Hello readers, I had thought about doing a piece or two on the short-lived sitcom called “Method & Red.” However, I was torn between doing a review of the series as a whole or doing separate pieces on the individual episodes. I also plan to do a review on the movie, “How High” in the future, but at the moment I want to talk about the TV show, which also starred Method Man and Redman.
Looking back on this show, I recall that it was a vehicle for Method Man and Redman to become promising TV stars and if I recall, Meth was actually one of the show’s producers. The two rappers played fictionalized versions of themselves on this show and they lived in a New Jersey suburb. They lived next door to the show’s antagonist, Nancy Blaford, played by Beth Littleford, a realtor who had it in for the duo, though her husband and son didn’t seem to mind them, if like them. Well, I recall that the son thought they were cool, enough that in one episode he wanted them to appear at his birthday to help improve it over some Power Ranger-esque entertainers. That actually was one of the few episodes that I remember, along with an episode that had Kenny Loggins appear.
If I remember correctly, one of the show’s primary problems was the laugh-track. During the year which this show aired, 2004, Fox had other sitcoms that were shot on-location and did not use laugh-tracks. The primary examples of this were “Malcolm in the Middle” and “Arrested Development,” both of which were relatively well-received by critics and fans alike. “Method and Red” was shot on-location, but it had awkward moments in which a joke was told and you heard a laugh-track right after that. According to a lot of sources, Method Man was not fond of the show’s direction and editing. He wanted it to be like the aforementioned shows.
According to an article from the Village Voice, “Method & Red” was never technically cancelled, as it was put on extended hiatus to be retooled. Meth made it public about his disdain about the show’s direction. Of course, it had never come back, which made the show dead in the water, not to mention that Method Man and Redman went back to their respective careers.
Now that I think about it, the show came on the same year that Method Man had released “Tical 0: The Prequel,” a critical disappointment (I wasn’t too fond of that album either, except for a few songs). I wondered if his other career choices were the reason that his third album was not that great. I must add that Meth had also appeared in the movie, “Soul Plane,” which also came out the same year that this show did. Also, Redman had faced another push-back in his “Red Gone Wild” album, which was supposed to be released around that time, but was still pushed back until 2007.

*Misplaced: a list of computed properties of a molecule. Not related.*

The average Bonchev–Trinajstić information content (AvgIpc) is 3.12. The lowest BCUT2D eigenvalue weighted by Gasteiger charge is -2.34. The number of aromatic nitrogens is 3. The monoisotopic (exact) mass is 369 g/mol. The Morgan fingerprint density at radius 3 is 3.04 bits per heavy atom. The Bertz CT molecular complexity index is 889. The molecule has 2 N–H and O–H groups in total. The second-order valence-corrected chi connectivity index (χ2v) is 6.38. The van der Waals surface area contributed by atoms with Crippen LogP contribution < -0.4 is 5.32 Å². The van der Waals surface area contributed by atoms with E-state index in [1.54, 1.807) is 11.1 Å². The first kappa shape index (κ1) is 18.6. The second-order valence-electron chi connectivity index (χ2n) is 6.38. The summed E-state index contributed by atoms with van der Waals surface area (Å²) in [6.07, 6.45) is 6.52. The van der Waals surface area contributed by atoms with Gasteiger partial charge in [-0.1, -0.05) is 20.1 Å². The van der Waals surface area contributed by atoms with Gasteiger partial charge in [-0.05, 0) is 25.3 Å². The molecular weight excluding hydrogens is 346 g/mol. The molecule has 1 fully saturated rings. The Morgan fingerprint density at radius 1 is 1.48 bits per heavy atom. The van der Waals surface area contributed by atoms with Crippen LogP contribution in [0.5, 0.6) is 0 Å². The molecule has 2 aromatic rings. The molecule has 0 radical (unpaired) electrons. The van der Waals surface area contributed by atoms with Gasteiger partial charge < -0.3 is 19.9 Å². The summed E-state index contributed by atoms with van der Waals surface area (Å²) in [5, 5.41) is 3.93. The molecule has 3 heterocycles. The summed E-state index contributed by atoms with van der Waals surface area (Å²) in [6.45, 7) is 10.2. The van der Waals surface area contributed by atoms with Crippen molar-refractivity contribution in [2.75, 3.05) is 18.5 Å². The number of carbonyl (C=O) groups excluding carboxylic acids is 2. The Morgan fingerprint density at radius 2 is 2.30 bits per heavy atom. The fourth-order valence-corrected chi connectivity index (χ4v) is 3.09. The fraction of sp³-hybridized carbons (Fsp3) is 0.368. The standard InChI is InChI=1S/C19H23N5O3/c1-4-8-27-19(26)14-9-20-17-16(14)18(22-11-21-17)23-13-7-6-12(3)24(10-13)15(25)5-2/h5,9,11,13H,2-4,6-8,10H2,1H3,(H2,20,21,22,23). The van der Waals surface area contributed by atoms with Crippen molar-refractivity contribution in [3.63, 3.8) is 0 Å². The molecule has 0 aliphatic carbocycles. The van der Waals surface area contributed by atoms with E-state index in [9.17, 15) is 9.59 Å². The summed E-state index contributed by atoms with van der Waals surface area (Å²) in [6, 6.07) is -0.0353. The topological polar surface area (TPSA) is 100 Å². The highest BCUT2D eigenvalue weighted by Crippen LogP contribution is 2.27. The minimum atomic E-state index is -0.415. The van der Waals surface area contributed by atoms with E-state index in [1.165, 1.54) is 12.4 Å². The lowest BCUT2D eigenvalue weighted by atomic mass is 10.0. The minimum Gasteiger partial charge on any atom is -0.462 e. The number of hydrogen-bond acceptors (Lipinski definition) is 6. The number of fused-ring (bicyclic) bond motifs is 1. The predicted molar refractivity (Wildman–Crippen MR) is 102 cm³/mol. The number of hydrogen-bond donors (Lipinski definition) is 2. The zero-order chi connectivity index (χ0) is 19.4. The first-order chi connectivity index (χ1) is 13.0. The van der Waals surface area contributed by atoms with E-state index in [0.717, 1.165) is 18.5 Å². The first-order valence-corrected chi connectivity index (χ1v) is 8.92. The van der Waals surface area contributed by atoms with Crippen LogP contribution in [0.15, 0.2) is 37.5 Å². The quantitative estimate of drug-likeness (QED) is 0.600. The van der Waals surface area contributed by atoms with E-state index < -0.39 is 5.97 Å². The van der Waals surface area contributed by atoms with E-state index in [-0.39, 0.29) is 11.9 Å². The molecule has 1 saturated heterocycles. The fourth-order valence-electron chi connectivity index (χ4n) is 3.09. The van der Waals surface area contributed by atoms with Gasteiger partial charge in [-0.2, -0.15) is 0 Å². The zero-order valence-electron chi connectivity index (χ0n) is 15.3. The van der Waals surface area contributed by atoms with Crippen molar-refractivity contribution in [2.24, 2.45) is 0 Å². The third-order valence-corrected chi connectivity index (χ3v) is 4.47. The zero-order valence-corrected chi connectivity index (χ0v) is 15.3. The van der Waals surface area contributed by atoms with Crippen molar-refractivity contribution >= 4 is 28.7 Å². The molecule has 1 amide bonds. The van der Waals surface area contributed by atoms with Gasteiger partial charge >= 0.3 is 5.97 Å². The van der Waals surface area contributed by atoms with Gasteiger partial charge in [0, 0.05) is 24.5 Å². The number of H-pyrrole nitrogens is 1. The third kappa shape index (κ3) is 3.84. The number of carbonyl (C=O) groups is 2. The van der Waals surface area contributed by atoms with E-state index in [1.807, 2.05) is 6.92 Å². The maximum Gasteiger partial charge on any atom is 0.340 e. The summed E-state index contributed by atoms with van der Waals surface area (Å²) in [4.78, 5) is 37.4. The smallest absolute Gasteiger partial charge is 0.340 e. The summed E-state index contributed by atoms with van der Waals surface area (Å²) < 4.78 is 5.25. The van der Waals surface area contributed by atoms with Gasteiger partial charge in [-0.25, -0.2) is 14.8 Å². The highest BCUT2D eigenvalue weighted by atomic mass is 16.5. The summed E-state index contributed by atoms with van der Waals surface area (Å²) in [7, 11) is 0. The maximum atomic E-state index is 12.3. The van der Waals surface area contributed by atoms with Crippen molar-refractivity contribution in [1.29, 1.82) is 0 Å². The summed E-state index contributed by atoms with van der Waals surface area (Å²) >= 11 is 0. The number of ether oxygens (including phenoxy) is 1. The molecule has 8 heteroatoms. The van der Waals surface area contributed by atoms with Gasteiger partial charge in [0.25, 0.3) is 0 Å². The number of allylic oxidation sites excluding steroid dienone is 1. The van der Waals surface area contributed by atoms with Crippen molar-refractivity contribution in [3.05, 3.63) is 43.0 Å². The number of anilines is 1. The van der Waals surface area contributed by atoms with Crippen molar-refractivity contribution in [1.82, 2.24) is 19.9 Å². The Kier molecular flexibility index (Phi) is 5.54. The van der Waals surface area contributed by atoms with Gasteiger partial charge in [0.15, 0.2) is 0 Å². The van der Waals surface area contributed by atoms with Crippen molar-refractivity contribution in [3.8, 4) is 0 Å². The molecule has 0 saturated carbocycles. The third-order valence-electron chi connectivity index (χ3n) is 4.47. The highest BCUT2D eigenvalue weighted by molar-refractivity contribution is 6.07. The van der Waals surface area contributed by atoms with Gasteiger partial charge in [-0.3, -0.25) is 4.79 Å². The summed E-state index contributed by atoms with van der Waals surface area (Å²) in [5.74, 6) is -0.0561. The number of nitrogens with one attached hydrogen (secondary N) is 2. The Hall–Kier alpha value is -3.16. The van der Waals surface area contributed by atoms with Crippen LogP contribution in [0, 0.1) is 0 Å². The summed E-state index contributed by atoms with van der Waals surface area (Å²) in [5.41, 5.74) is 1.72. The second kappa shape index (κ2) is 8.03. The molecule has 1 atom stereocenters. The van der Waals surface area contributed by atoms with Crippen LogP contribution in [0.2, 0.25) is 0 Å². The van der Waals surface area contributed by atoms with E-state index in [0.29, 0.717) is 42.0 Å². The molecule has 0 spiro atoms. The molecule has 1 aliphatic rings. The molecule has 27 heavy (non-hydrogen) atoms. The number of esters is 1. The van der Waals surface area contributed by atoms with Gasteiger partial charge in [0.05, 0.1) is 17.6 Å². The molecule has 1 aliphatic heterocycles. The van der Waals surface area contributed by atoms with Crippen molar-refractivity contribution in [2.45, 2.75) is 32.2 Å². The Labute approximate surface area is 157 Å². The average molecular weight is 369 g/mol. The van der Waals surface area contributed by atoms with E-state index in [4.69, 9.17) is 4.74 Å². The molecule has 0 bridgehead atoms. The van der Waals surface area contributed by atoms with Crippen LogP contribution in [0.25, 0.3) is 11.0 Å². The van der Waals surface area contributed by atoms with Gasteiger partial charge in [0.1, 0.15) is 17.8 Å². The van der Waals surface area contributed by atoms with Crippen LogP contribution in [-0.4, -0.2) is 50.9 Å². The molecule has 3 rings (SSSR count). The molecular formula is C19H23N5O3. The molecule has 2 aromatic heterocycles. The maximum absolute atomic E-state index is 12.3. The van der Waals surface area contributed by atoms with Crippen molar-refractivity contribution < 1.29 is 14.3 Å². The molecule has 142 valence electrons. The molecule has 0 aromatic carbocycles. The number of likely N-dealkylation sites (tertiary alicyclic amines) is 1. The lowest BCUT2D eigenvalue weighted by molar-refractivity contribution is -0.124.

Apart from the laugh track, I remember being entertained by this show in spite of its problems. It has been quite a long time since I have seen the episodes, which is why I wanted to review the episodes. There were 13 episodes overall, nine of which actually aired. I wonder if there will be a way to watch the other four one day, though I doubt it. I even have my doubts that there is even a demand for a DVD release that will include the unaired four episodes. If there was, I wonder Method Man and Redman would provide commentary and/or different versions of the episodes without the stupid laugh track. The episodes are also on YouTube, so I will critique all nine of them eventually. Will I think that they hold up? Probably not, but that is all the more reason for me to write about this short-lived TV show. At least “Eve” lasted two or three seasons, which is another TV sitcom that featured a rapper. I still wonder if Fox had planned on airing the other four episodes, as Wikipedia showed the dates that they were supposed to air. It was probably around the time that Meth had talked about the problems that the network decided not to do it. Nobody except Fox and Method Man really know about this.